For the first question, the answer is… sort of. When contemplating “how the atmosphere works”, I really mean two things- the physical processes we learn about in school, and the climatology of the region in question. Let’s look at Redding, which the GFS above shows hitting a sweltering 124ºF on Sunday. The highest June temperature ever recorded in the city is 111ºF, the highest ever temperature 118ºF. Clearly, the data shown by the GFS is far so far above these long-standing records as to be climatologically fishy. That’s a strike against the solution shown above. On the other hand, though, the physical processes that support heat in the central CA valley- downsloping, subsidence, and solar radiation- all seem to be there. The first two will rev into overdrive at the hands of an unusual, anomalous midlevel omega ridge (which itself has wide support from every model I’ve checked). The third, meanwhile, will be basically the same as it always is on cloudless early summer days, but with the twist of low soil moisture, which allows dry near-surface air to partition more of the sun’s energy into heat. This all means the atmosphere will support heat to an almost unfathomable extent, a real ‘perfect storm’ of heat. That’s a check for extreme heat.

So far, we’ve found a reason to doubt record-smashing heat, and a reason to consider it. The next step is also easier- check other models!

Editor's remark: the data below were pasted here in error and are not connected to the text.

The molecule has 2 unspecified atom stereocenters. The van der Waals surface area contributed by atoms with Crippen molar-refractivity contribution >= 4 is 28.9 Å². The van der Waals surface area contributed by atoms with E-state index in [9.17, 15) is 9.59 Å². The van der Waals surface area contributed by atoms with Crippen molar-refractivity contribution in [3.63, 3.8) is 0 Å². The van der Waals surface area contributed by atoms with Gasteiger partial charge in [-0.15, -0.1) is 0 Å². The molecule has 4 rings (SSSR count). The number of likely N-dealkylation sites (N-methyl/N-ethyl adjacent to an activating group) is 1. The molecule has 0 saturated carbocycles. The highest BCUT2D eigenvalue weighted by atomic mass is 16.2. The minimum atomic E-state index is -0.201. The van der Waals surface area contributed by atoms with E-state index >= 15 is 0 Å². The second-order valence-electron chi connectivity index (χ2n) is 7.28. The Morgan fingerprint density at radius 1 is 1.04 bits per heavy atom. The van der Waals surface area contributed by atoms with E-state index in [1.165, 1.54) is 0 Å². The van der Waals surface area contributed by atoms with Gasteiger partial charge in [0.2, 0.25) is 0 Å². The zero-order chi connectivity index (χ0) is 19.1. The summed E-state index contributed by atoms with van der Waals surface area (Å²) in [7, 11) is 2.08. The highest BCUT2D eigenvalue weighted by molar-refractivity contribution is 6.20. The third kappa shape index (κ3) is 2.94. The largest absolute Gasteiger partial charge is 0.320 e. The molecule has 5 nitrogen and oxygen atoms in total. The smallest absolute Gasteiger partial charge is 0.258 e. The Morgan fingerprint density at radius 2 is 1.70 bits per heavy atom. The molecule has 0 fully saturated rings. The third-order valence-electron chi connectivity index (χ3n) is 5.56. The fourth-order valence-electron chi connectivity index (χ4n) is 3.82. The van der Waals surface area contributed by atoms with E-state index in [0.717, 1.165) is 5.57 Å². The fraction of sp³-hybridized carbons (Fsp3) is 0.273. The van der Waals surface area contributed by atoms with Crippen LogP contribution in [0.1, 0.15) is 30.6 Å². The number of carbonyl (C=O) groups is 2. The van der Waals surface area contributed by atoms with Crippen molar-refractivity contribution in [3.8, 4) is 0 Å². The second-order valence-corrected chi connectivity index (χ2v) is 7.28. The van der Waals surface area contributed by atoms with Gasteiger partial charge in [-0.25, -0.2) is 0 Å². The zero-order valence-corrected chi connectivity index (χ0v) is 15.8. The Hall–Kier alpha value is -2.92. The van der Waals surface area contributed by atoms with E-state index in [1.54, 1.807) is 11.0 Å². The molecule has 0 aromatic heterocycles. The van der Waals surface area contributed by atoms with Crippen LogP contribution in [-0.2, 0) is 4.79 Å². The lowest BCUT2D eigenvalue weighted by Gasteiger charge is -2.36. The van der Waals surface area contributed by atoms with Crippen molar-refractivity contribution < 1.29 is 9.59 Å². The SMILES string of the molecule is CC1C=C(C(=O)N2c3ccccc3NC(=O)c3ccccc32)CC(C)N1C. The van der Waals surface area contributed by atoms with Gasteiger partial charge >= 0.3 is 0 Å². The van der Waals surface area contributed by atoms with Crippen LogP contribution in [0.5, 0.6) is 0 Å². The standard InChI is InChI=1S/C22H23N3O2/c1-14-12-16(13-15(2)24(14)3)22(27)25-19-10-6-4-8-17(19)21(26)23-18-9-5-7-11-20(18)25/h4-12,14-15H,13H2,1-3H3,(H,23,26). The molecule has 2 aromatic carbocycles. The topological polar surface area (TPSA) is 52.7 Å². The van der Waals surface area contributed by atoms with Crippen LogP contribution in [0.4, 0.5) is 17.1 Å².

Looking at the GEFS, which is the ensemble system that runs alongside the GFS, would be a good idea if we trusted the GFS’s ‘thought’ process but wanted alternative opinions; an assumption that atmospheric chaos is behind any opacity in the forecast. But that isn’t really the problem- for the GFS to be projecting these extreme temperatures incorrectly, something is probably wrong with the physics of the model itself. This issue would be carried over to the ensemble system. In the case of severe medical malpractice, we wouldn’t ask the same doctor for a second opinion; we may even fly over to Europe to visit a clinic there. That’s what we’ll do with this forecast- consult the trustworthy ole’ EPS, the European ensemble system.

When we look at the distribution of this (presumably better calibrated) ensemble system, a picture starts to emerge.

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On consult with the EPS, we can see a competing idea for the weekend heat: a distribution clustered outside of record monthly temperatures but inside all-time record temperatures. This will be hot, and likely dangerous, but it won’t slaughter all time records. This idea checks all boxes: it fits climatology, the ‘perfect storm’ for heat that I’ve discussed earlier, and agrees reasonably with other models and with itself.

So, in conclusion. If you live in the northwest, don’t fall for sensationalized model imagery. Instead, find ways to stay cool, check in on elderly and otherwise vulnerable neighbors, hydrate sufficiently, and conserve electricity. Heat will be extreme, and it will worsen drought, and it will cause great physical stress to those not adequately prepared, but probably not quite like the GFS portrays.